While advice on what to start or stop may seem obvious, it’s easy to overlook feedback on what should continue.

In order to get that kind of feedback, I often joke with my wife and daughters, “just because I did something right once doesn’t mean I actually knew what I was doing. Please help me know when I’m being successful so I can continue doing that.”

When I expressed this to my youngest daughter while we were out on a father-daughter date, her advice was, “continue buying me gelato.”

So, the next time you provide feedback for someone:

  • Be clear about what kind of feedback you are giving. Don’t mix types. Let the listener know your intent.
  • Use the SBI model for all three types of feedback, and make sure you add and emphasize the (F)uture component for coaching conversations.
  • When thinking through future behaviors, communicate behaviors to start, stop, and continue.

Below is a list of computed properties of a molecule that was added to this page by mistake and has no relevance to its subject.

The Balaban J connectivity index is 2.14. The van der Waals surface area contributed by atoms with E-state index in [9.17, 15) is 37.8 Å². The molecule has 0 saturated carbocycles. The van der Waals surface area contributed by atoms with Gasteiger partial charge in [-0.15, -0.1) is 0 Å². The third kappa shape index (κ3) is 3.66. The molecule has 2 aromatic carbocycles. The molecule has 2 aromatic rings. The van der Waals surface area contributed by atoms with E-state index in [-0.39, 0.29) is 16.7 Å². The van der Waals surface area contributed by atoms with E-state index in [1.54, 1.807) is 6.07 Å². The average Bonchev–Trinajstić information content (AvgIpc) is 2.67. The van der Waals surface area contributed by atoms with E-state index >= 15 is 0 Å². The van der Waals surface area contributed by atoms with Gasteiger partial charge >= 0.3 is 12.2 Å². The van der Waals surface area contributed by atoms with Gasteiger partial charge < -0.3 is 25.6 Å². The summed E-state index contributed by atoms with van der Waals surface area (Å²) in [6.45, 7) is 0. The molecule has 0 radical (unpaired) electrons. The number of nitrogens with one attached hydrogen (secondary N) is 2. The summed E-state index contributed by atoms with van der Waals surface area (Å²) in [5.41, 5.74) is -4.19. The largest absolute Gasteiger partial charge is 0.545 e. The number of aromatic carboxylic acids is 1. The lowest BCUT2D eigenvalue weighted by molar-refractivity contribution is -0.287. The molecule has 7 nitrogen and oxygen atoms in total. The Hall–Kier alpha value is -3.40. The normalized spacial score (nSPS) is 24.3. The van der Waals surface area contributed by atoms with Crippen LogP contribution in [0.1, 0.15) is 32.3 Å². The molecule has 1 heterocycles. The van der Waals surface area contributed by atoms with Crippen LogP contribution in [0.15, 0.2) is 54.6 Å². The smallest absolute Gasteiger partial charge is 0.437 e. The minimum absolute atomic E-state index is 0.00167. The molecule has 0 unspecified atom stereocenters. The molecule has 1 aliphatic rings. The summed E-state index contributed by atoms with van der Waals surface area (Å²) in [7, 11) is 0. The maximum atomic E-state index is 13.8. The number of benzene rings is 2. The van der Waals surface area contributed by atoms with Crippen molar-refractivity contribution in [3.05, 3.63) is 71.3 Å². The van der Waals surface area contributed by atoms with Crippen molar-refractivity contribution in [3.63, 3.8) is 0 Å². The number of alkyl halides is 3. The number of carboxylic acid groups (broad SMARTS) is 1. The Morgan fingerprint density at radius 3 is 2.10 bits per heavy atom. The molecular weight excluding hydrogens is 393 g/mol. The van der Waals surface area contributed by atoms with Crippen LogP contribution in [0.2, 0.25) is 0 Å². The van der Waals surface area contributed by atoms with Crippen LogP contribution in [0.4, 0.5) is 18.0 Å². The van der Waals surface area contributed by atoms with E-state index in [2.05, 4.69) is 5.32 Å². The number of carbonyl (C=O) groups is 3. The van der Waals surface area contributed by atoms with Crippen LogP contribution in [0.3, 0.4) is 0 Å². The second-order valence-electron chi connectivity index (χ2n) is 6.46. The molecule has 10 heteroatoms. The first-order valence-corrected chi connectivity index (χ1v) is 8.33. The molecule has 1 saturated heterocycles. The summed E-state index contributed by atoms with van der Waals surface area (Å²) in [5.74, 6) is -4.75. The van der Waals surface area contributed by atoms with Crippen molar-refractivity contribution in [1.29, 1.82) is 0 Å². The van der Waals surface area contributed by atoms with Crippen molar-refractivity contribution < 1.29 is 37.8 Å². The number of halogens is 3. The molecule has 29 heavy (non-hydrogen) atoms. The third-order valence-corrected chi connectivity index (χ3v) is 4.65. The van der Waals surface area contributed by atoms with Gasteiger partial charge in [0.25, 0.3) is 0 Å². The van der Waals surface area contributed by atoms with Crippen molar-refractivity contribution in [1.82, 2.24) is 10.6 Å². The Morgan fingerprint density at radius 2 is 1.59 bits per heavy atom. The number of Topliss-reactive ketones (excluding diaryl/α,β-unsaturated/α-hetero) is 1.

Resources

Want even more resources for providing feedback? Then I suggest you take a look at these:

Claremont Lincoln University offers the following graduate programs:

Stan Ward

Stan Ward

Dr. Stanley J. Ward is the Dean of Capstone Studies at Claremont Lincoln University, where he continues to develop CLU's unique action research model for mindfulness, dialogue, and collaboration that lead to values-based change. As dean, he also supervises graduate student action research projects in ethical leadership, social impact, and interfaith action.